6. Just back from Barbados (which I’ve visited several times), the putative home of corn ‘n’ oil. Strangely enough, nobody in the bars or the rum shops admits to ever hearing of this drink. I seem to remember that it was bottled at one time by Mount Gay. But I decided to track down corn ‘n’ oil once and for all, and turned (of course) to Google. Delighted to find so much information. Can someone please enlighten me on exactly how to prepare this drink? I have falernum, but no Cruzan molasses. Can I buy that in the NYC area? Or can some other form of blackstrap molasses do as well?

  7. Hi Stephen-
    Cruzan Blackstrap isn’t Molasses, it’s rum. A good substitute would be another dark rum, like Gosling’s.

  8. I’ve been a long time fan of the Corn+Oil. I use it as a gateway on customers who have ordered drinks containing Cola as a mixer. It works wonders and gets the conversation of cocktails going with some patrons who need a little push. My experimentation with different rums and Falernums has led to a recent discover that turned out rather Pleasant.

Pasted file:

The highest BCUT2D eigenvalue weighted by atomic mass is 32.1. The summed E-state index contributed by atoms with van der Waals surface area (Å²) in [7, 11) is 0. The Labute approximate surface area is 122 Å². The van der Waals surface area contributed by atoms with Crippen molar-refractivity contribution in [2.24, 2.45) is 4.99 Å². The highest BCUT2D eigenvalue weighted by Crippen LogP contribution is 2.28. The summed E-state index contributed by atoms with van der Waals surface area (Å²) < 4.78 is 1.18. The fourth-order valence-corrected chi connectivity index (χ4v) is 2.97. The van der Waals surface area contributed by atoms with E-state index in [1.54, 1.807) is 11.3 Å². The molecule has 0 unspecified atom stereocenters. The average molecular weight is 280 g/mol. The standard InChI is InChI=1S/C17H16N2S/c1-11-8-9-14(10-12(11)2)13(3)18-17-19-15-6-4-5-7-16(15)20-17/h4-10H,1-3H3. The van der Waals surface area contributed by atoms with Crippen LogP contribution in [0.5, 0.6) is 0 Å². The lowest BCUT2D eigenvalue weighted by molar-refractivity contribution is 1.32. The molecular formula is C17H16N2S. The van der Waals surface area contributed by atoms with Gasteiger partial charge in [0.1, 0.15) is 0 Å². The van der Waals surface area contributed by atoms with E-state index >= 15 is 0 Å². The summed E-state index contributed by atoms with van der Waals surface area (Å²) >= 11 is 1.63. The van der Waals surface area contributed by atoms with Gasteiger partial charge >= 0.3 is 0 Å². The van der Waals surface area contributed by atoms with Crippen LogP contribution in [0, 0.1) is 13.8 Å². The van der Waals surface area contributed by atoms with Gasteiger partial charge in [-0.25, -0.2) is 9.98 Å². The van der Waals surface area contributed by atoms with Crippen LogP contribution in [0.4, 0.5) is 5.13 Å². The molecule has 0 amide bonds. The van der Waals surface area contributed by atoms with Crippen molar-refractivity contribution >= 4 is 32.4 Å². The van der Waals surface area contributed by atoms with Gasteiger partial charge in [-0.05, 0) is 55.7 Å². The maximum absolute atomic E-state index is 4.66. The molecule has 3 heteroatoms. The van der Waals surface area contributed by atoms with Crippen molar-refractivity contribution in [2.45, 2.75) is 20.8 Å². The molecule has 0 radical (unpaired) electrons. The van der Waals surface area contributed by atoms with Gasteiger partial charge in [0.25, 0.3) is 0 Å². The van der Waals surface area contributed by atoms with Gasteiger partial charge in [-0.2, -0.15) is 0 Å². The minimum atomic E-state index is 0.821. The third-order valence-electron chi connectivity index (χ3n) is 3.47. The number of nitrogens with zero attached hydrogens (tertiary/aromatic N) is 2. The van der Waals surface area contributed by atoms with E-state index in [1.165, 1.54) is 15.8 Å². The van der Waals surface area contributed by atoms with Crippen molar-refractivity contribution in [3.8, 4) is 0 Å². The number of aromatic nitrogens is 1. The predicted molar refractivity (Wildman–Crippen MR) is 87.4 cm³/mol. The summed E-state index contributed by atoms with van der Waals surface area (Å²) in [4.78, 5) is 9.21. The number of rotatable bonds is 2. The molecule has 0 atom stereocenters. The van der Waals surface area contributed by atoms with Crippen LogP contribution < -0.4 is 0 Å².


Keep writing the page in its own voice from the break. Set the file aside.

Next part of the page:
1.5oz Old Monk Rum (India)
    3/4oz Fee Brothers Falernum
    1/2oz Lime
    5 dsh Angostura

    The Old monk is no Blackstrap but I find it actually works better as a substitute then the Goslings which always left me wanting more.
    Where Old Monk falls short on the depth it picks up the Carmel butterscoth notes that play well with the fee brothers.